The smart dealers realize that being high tech is not something for the future—it’s here now. I recently spoke with Cary Cass, general manager of Dolphin Carpet and Tile, headquartered in Miami, Fla. With over 30 years in the business and a member of the NFA (National Flooring Alliance), Dolphin is utilizing many online tools to help the customer stay connected.

We realize that once a customer is in our store, we have an opportunity to both sell them and build a customer for life. Our interactive on-line design center makes it easy for the customer to build a profile of her likes and store her choices with us. We’re also testing software that will automatically contact our customers with timely offers and useful tips. It may sound trite, but its not up to the customer to remember us; it’s our job to be memorable. This is not something we have the time or expertise to do by ourselves.

Being consistent with customer communications is the key. “White House, Black Market” a women’s clothing store targeting consumers age 25 and older, does an excellent job of staying in touch with the customer. By receiving their emails, post cards and phone calls, I feel like we’re old friends. I feel guilty not going in to look at their new styles. I know the communications are automated, but they’re still fun, informative and useful.

follow your customersMichael Vernon, president of followyourcustomer.com, gave me this advice:

The goal of any business is to build relationships with customers. In the article, Why the Zero Moments of Truth Matter More than Ever, Google points out there are endless opportunities a business has to ‘touch’ the consumer. The key is to get her to like you because people buy from people they like. To build top-of-mind awareness, these must be sent least 12 to 18 times a year. If they dont, the customer will go to the competitor. Our system will customize your message and automatically keep in touch for you.

Customers have many choices; why not be their first one?

isbeth has been teaching businesses how to improve their customer service and the customer experience for over 20 years. To schedule a consultation or have her speak at your business, reach her at [email protected] If she’s not in her office, she can often be found mornings at the YMCA in East Greenbush.

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22 02, 2015

If You’re Not Following Your Customer Who Is?

By |2017-03-03T12:06:53-05:00February 22nd, 2015|Categories: Blog, Customer Satisfaction, Managing the Customer Experience, Reaching the Consumer|Tags: , , , , , , , |Comments Off on If You’re Not Following Your Customer Who Is?

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It makes it easy for you to stay in touch with your customers.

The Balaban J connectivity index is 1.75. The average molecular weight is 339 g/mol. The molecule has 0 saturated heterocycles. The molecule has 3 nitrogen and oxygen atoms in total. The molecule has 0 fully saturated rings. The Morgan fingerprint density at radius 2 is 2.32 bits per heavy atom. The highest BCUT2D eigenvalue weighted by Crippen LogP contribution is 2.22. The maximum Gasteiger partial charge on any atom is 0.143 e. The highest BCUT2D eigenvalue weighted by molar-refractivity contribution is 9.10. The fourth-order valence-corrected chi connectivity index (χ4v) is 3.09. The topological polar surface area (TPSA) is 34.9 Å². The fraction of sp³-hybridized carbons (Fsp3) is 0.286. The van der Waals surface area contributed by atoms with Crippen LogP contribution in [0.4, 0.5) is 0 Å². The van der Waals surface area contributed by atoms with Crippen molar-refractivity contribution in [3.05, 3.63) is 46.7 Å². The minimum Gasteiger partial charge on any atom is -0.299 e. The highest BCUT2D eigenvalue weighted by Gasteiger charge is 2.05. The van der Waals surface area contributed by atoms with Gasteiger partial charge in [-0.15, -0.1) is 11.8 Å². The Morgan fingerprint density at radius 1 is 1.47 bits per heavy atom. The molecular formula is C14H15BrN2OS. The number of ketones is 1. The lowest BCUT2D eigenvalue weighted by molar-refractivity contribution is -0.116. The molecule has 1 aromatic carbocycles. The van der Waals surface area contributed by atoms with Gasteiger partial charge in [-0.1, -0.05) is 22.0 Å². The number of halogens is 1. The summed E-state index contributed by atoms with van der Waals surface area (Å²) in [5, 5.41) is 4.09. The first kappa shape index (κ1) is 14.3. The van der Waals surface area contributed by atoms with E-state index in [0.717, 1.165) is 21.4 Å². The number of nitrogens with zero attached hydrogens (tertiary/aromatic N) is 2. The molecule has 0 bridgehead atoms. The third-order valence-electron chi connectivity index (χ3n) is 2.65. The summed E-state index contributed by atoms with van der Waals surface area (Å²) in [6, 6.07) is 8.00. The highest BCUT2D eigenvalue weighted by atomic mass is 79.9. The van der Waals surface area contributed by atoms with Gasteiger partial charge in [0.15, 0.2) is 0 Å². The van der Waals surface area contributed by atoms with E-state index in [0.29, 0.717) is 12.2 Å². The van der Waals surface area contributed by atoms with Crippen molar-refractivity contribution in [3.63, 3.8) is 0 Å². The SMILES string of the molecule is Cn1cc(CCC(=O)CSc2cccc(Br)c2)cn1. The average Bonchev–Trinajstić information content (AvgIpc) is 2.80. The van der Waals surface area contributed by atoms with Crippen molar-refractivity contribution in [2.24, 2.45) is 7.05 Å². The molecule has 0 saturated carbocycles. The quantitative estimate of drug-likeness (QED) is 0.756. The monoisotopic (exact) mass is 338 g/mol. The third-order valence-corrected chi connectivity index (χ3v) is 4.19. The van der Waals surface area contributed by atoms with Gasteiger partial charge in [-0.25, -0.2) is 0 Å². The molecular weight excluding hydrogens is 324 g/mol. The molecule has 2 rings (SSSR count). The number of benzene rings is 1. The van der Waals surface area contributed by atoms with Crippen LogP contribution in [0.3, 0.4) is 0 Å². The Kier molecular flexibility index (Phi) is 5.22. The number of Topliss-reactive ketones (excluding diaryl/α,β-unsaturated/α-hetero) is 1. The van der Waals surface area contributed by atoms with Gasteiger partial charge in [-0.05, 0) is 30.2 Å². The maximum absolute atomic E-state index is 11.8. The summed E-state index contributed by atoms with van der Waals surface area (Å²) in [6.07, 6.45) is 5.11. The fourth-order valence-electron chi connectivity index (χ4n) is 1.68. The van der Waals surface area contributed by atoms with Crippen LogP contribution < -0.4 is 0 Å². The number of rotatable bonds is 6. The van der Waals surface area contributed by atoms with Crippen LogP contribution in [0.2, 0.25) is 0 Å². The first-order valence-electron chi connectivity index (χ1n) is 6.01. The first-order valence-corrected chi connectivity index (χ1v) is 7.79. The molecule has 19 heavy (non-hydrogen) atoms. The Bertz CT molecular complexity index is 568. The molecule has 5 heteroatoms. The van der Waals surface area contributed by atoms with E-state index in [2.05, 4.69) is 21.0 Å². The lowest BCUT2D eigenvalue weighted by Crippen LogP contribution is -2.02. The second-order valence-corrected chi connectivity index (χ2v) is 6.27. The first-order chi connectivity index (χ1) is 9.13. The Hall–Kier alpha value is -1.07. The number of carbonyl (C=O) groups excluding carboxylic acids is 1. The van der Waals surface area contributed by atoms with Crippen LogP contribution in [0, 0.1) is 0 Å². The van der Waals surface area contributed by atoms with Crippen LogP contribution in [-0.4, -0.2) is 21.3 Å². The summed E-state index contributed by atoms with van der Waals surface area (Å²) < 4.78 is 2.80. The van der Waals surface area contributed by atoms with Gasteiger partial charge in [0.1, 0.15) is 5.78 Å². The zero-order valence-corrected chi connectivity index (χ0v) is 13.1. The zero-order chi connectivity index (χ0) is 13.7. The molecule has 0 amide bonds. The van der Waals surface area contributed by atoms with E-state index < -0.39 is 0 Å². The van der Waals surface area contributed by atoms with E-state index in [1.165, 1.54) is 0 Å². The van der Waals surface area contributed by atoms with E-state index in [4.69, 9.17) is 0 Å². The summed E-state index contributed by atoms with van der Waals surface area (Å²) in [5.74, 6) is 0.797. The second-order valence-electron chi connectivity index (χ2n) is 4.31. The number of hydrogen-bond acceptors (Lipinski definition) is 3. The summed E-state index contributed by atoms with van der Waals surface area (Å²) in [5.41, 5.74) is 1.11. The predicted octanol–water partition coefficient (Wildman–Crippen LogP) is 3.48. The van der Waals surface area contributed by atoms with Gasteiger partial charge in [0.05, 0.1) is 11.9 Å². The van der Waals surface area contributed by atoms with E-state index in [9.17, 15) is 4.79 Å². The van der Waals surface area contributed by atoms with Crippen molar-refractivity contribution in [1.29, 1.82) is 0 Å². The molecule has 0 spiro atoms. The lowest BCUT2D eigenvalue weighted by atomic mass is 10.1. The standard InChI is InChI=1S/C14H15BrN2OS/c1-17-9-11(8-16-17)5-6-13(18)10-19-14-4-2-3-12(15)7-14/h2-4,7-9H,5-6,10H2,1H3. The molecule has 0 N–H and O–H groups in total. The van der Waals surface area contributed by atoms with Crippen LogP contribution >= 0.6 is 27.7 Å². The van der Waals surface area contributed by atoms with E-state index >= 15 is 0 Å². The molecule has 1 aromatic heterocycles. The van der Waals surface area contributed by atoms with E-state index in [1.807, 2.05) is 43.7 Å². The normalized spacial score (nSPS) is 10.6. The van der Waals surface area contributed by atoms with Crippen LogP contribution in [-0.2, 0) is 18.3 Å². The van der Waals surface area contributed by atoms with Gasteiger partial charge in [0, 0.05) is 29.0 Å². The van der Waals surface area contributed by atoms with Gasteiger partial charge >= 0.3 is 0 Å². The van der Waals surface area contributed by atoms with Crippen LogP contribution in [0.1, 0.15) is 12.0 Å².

It makes it easy for you to stay in touch with your customers.

Everyone knows they should be following up on sold customers but how many do? It’s not just sold customers; what about customers who have been in your business and haven’t decided to purchase? Maybe you made one phone call and then got busy. We talk about managing the customer’s experience; how can you do it if you’re not in touch with the customer? You must stay in touch with your customers if they are to remember and refer you.

It’s not that we don’t want to do it, we just get busy. Salespeople have a tendency to be motivated by “shiny objects” called new customers.  It’s the hunt. Can I close them, how much money they will give me, this is exciting.

It's pretense.

It’s pretense.

In actuality the new customer is all about “smoke and mirrors.” No one knows anything about them and that seems to be the allure. What about the customer who purchased twenty thousand dollars of tile from you three months ago? At one point they were the “allure” and now they’re among the missing. You might be tired of hearing this but 90%, it’s gone up from 80% two years ago, of your customers come from referrals. It’s the customer who you said “Thank you so much to,” and then shoved out the door. You promised yourself you would send them a thank you note, remember their birthday and swore you would call them. But then the “shiny object” came through the door and you were off and running.

The customer can’t refer you unless the remember you. While they are tethered to their tablet and cell phone you are the last thing on their mind. If it matters to you, make it a priority.

What about the customer whose home you measured but never closed? After you got over the fact that they dumped you again you ran after the next new customer. Maybe they didn’t dump you after all but if you don’t follow up how will you know. Another lost opportunity.

goldI’m telling you, the gold is in the sold customers. But, what are you doing about it?

Greg Incardona from Followyourcustomer.com and I had the opportunity to have an interview with Dave Foster about sold customers.  If you would like to do a better job with this, listen to our  audio  interview with Dave Foster. http://bit.ly/18eZd7c.

Lisbeth Calandrino has been consulting with businesses for the past twenty years about sales and customer service. If you would like her to speak at your business or schedule a consultation, reach her at [email protected] She lives in Historic Hudson Park, Albany, New York with her cat Rainyday.